I was just about to ask whether it would make sense to put in an empty block like while (!Serial.available()) { }, but I think that's what  Gammon is doing in his code. In other words, since I know a noteOn command is going to be followed by two bytes, one for note, one for velocity, would it be acceptable to just add the "while (!Serial.available()) {}" before every Serial.read() in my code? It seems to work okay, but is there something I'm not considering?
« Last Edit: October 09, 2013, 12:45:04 pm by pulykamell » Logged

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In my code I specifically made the function to get a single byte "block". Thus the loop waiting for available before each read.

I don't generally recommend that, as while it is blocking you can't do other stuff (like test switches, flash LEDs etc.). In the case of that particular sketch I didn't care (there were no switches or LEDs).

Adding in the delay is not recommended, that will not necessarily work.

Quote
When I leave the delay(1) in, everything works great. All my values display correctly. I don't know what possessed me to try to put a delay in there, but it works. I just can't figure out WHY it works.

It works in this case because after the command byte the other two bytes are likely to arrive soon after, and the delay gives them time to arrive. At 31250 baud each byte will take 1/3125 seconds to arrive (320 µS) so one mS delay is enough time for 3 bytes to arrive.

More reliable, if you don't mind it blocking (and the delay blocks after all) is to check the byte(s) actually arrive. eg.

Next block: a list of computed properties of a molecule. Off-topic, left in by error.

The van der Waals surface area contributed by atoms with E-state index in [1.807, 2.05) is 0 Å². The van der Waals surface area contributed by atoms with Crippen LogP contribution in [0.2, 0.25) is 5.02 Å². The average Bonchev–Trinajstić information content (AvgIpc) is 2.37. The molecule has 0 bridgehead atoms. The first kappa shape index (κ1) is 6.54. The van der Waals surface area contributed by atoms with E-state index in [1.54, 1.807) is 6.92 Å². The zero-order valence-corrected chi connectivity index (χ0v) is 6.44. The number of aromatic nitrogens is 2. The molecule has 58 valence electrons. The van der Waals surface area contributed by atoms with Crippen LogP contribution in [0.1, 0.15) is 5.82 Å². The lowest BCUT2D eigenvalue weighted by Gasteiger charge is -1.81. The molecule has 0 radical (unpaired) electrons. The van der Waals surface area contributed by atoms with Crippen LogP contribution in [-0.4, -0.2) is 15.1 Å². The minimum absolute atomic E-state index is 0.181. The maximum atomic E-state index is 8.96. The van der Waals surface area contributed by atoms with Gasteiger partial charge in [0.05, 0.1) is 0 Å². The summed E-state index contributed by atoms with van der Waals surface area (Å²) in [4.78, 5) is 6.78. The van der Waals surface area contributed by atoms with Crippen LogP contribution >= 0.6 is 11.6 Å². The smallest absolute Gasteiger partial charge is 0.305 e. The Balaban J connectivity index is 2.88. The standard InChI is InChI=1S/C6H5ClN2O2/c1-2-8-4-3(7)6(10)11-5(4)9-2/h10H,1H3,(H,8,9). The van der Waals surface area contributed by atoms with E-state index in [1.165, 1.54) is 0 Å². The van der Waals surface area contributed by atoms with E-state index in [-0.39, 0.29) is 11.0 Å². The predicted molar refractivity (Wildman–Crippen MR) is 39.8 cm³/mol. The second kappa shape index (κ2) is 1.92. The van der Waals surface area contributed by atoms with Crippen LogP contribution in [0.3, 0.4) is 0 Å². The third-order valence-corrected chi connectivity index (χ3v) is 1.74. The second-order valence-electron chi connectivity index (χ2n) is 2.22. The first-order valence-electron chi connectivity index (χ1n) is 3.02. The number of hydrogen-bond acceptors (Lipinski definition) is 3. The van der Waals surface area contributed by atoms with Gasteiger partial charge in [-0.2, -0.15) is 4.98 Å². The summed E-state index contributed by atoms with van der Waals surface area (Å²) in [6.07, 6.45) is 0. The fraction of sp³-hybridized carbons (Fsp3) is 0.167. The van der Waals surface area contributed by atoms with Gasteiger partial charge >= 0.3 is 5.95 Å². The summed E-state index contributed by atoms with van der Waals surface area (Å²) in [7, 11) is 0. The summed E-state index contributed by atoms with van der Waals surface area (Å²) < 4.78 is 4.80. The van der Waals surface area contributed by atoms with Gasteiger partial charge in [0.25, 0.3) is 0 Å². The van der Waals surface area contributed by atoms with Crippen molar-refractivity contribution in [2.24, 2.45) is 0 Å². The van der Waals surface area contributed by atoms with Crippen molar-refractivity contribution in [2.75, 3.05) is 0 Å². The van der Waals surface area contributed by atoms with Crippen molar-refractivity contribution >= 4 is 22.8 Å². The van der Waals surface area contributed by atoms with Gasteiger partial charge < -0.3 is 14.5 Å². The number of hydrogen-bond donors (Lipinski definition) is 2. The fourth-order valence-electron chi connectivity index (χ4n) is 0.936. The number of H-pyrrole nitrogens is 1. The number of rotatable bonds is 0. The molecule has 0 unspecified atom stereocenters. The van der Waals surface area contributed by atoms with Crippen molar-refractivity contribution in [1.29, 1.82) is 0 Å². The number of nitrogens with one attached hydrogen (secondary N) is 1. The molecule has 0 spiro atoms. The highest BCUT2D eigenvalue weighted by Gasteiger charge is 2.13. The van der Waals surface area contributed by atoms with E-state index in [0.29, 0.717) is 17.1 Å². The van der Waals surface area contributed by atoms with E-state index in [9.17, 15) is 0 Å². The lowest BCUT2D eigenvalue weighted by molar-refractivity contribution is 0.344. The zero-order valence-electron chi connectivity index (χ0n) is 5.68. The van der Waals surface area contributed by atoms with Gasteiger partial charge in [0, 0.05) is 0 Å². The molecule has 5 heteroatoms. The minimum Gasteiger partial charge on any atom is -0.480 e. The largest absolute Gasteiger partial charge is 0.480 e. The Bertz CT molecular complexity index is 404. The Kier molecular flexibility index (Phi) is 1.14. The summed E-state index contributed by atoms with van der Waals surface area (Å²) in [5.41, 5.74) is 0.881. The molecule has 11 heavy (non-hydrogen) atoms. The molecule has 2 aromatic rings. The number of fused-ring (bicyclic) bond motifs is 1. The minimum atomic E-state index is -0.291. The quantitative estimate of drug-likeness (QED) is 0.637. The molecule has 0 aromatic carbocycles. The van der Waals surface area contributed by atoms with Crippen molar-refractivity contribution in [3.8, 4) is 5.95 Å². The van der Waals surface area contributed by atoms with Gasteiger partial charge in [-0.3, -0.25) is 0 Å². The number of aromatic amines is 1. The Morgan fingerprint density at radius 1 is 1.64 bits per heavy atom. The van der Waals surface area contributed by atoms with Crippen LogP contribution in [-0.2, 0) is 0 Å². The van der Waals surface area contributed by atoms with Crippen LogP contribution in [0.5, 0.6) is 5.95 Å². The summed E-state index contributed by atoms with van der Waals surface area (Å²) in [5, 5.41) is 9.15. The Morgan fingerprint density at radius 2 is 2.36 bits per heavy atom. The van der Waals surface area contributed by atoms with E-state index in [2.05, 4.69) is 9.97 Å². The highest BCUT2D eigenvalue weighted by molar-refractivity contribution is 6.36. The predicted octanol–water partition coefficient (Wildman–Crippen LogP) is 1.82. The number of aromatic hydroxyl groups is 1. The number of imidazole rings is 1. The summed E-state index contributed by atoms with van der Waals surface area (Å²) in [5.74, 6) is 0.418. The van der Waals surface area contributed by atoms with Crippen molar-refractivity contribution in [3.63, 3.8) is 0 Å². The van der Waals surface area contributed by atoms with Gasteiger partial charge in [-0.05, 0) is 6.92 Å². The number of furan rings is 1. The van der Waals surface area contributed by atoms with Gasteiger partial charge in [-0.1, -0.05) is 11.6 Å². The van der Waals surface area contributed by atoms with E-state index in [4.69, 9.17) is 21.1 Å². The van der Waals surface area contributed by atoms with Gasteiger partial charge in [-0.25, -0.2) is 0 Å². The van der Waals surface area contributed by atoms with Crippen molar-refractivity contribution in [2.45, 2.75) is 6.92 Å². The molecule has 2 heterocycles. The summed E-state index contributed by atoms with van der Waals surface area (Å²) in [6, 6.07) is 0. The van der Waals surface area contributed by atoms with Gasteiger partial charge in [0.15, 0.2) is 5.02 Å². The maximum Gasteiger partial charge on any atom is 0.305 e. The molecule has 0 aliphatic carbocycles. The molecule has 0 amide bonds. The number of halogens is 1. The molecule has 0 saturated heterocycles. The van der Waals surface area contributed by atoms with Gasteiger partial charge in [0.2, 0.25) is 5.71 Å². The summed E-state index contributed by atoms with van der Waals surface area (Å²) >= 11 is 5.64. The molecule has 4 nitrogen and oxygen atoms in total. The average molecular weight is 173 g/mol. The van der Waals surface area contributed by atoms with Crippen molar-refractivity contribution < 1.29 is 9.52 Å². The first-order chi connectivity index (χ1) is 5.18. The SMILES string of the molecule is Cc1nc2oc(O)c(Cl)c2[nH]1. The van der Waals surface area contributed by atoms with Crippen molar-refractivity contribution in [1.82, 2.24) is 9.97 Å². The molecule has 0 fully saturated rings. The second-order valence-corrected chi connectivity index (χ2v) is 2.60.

Code:
   if (Serial.available()) {
      incomingByte=Serial.read();
      if (incomingByte & 0x80) { //check MSB. MIDI commands have this set
        commandByte=incomingByte;
        while (Serial.available() < 2)
          { }  // wait for two more bytes
        noteByte=Serial.read();
        velocityByte=Serial.read();
      }
      else {
        noteByte = incomingByte;
        while (Serial.available() < 1)
          { }  // wait for one more byte
        velocityByte = Serial.read();
      }
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Thanks for your help and patience. I just made a function/method called waitForByte() that is just an empty while block and that just waits for a byte to become available on the serial port, but after looking at your code, I might have it accept an argument so I can wait for two bytes where appropriate instead of making two calls to waitForByte. For what I'm doing right now, I don't foresee that little no operation loop to be problematic as I don't think I need the program to be doing anything else in the meantime.

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Thanks again. With your help, I was able to get the MIDI stuff down and interface it with the SID chip. Right now, I only have control of keyboard notes and the sliders set to control some elements of the envelope (attack, decay, sustain, release), but I've got it up and running!

Video here.
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Sadly I cancelled my Facebook account. smiley-sad
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OK, I'll upload it to Youtube: